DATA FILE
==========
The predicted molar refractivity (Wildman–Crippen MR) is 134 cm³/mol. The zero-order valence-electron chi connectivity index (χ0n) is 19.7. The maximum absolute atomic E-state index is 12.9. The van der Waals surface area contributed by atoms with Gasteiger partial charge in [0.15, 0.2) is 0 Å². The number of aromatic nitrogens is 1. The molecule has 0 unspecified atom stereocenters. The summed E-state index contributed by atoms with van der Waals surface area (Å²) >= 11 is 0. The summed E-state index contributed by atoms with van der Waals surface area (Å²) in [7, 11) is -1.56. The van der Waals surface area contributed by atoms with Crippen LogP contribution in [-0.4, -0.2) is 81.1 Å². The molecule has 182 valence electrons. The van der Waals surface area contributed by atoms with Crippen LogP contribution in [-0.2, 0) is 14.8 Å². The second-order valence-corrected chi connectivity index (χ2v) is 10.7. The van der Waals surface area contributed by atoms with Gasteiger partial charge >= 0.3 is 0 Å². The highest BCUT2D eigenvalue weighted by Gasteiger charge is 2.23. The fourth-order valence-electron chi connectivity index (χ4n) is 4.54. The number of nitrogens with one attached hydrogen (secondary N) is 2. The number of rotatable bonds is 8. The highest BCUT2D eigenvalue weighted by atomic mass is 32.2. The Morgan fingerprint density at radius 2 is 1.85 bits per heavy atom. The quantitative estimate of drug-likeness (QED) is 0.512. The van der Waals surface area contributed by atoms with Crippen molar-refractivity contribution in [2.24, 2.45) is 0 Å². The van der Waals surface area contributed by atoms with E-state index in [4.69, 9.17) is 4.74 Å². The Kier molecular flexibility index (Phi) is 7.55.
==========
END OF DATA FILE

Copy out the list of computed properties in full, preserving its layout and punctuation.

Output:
The predicted molar refractivity (Wildman–Crippen MR) is 134 cm³/mol. The zero-order valence-electron chi connectivity index (χ0n) is 19.7. The maximum absolute atomic E-state index is 12.9. The van der Waals surface area contributed by atoms with Gasteiger partial charge in [0.15, 0.2) is 0 Å². The number of aromatic nitrogens is 1. The molecule has 0 unspecified atom stereocenters. The summed E-state index contributed by atoms with van der Waals surface area (Å²) >= 11 is 0. The summed E-state index contributed by atoms with van der Waals surface area (Å²) in [7, 11) is -1.56. The van der Waals surface area contributed by atoms with Crippen LogP contribution in [-0.4, -0.2) is 81.1 Å². The molecule has 182 valence electrons. The van der Waals surface area contributed by atoms with Crippen LogP contribution in [-0.2, 0) is 14.8 Å². The second-order valence-corrected chi connectivity index (χ2v) is 10.7. The van der Waals surface area contributed by atoms with Gasteiger partial charge >= 0.3 is 0 Å². The highest BCUT2D eigenvalue weighted by Gasteiger charge is 2.23. The fourth-order valence-electron chi connectivity index (χ4n) is 4.54. The number of nitrogens with one attached hydrogen (secondary N) is 2. The number of rotatable bonds is 8. The highest BCUT2D eigenvalue weighted by atomic mass is 32.2. The Morgan fingerprint density at radius 2 is 1.85 bits per heavy atom. The quantitative estimate of drug-likeness (QED) is 0.512. The van der Waals surface area contributed by atoms with Crippen molar-refractivity contribution in [2.24, 2.45) is 0 Å². The van der Waals surface area contributed by atoms with E-state index in [4.69, 9.17) is 4.74 Å². The Kier molecular flexibility index (Phi) is 7.55.